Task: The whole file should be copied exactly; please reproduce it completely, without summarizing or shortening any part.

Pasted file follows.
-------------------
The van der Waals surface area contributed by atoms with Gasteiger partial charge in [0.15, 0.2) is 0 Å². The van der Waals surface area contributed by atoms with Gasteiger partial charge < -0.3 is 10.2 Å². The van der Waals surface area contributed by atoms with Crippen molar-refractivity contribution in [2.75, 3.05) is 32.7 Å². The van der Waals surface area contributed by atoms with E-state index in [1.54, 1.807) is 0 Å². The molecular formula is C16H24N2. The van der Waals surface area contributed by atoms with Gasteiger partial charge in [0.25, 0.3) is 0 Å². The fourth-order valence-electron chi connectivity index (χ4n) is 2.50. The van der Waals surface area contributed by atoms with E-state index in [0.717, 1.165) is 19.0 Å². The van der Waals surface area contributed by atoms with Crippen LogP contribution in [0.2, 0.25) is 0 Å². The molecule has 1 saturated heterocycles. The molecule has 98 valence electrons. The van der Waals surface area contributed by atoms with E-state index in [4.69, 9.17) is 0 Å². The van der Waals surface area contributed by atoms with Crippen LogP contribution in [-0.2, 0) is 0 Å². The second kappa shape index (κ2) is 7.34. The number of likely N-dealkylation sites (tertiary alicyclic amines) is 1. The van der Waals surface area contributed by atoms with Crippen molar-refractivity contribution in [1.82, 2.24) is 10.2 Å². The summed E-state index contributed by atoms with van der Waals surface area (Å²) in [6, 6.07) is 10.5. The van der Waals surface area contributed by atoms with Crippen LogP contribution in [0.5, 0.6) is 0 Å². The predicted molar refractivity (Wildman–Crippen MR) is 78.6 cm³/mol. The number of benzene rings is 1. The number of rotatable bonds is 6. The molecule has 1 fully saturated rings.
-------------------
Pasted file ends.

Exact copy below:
The van der Waals surface area contributed by atoms with Gasteiger partial charge in [0.15, 0.2) is 0 Å². The van der Waals surface area contributed by atoms with Gasteiger partial charge < -0.3 is 10.2 Å². The van der Waals surface area contributed by atoms with Crippen molar-refractivity contribution in [2.75, 3.05) is 32.7 Å². The van der Waals surface area contributed by atoms with E-state index in [1.54, 1.807) is 0 Å². The molecular formula is C16H24N2. The van der Waals surface area contributed by atoms with Gasteiger partial charge in [0.25, 0.3) is 0 Å². The fourth-order valence-electron chi connectivity index (χ4n) is 2.50. The van der Waals surface area contributed by atoms with E-state index in [0.717, 1.165) is 19.0 Å². The van der Waals surface area contributed by atoms with Crippen LogP contribution in [0.2, 0.25) is 0 Å². The molecule has 1 saturated heterocycles. The molecule has 98 valence electrons. The van der Waals surface area contributed by atoms with E-state index in [4.69, 9.17) is 0 Å². The van der Waals surface area contributed by atoms with Crippen LogP contribution in [-0.2, 0) is 0 Å². The second kappa shape index (κ2) is 7.34. The number of likely N-dealkylation sites (tertiary alicyclic amines) is 1. The van der Waals surface area contributed by atoms with Crippen molar-refractivity contribution in [1.82, 2.24) is 10.2 Å². The summed E-state index contributed by atoms with van der Waals surface area (Å²) in [6, 6.07) is 10.5. The van der Waals surface area contributed by atoms with Crippen LogP contribution in [0.5, 0.6) is 0 Å². The predicted molar refractivity (Wildman–Crippen MR) is 78.6 cm³/mol. The number of benzene rings is 1. The number of rotatable bonds is 6. The molecule has 1 fully saturated rings.